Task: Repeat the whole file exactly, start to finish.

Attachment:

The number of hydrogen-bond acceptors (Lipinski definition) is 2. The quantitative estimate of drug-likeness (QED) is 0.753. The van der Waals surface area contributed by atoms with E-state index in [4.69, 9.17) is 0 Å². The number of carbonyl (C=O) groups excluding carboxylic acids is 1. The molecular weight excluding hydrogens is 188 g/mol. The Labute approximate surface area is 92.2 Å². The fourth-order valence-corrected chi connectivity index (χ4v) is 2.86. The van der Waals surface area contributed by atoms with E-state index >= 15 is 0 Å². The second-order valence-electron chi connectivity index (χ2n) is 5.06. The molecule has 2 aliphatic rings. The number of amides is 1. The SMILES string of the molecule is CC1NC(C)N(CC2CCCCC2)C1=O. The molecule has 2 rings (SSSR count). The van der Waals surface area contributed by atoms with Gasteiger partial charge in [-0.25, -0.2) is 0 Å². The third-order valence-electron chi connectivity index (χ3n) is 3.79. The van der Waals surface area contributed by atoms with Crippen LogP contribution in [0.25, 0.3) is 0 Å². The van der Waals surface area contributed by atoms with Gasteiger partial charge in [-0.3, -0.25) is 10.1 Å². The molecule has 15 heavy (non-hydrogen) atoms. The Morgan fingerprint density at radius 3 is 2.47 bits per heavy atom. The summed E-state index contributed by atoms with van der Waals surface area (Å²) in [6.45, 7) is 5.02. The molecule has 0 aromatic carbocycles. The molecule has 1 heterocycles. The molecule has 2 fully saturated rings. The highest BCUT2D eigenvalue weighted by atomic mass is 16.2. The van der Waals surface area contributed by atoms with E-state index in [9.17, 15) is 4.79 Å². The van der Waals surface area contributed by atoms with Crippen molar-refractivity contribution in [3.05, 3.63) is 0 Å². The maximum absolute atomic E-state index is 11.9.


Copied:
The number of hydrogen-bond acceptors (Lipinski definition) is 2. The quantitative estimate of drug-likeness (QED) is 0.753. The van der Waals surface area contributed by atoms with E-state index in [4.69, 9.17) is 0 Å². The number of carbonyl (C=O) groups excluding carboxylic acids is 1. The molecular weight excluding hydrogens is 188 g/mol. The Labute approximate surface area is 92.2 Å². The fourth-order valence-corrected chi connectivity index (χ4v) is 2.86. The van der Waals surface area contributed by atoms with E-state index >= 15 is 0 Å². The second-order valence-electron chi connectivity index (χ2n) is 5.06. The molecule has 2 aliphatic rings. The number of amides is 1. The SMILES string of the molecule is CC1NC(C)N(CC2CCCCC2)C1=O. The molecule has 2 rings (SSSR count). The van der Waals surface area contributed by atoms with Gasteiger partial charge in [-0.25, -0.2) is 0 Å². The third-order valence-electron chi connectivity index (χ3n) is 3.79. The van der Waals surface area contributed by atoms with Crippen LogP contribution in [0.25, 0.3) is 0 Å². The van der Waals surface area contributed by atoms with Gasteiger partial charge in [-0.3, -0.25) is 10.1 Å². The molecule has 15 heavy (non-hydrogen) atoms. The Morgan fingerprint density at radius 3 is 2.47 bits per heavy atom. The summed E-state index contributed by atoms with van der Waals surface area (Å²) in [6.45, 7) is 5.02. The molecule has 0 aromatic carbocycles. The molecule has 1 heterocycles. The molecule has 2 fully saturated rings. The highest BCUT2D eigenvalue weighted by atomic mass is 16.2. The van der Waals surface area contributed by atoms with E-state index in [9.17, 15) is 4.79 Å². The van der Waals surface area contributed by atoms with Crippen molar-refractivity contribution in [3.05, 3.63) is 0 Å². The maximum absolute atomic E-state index is 11.9.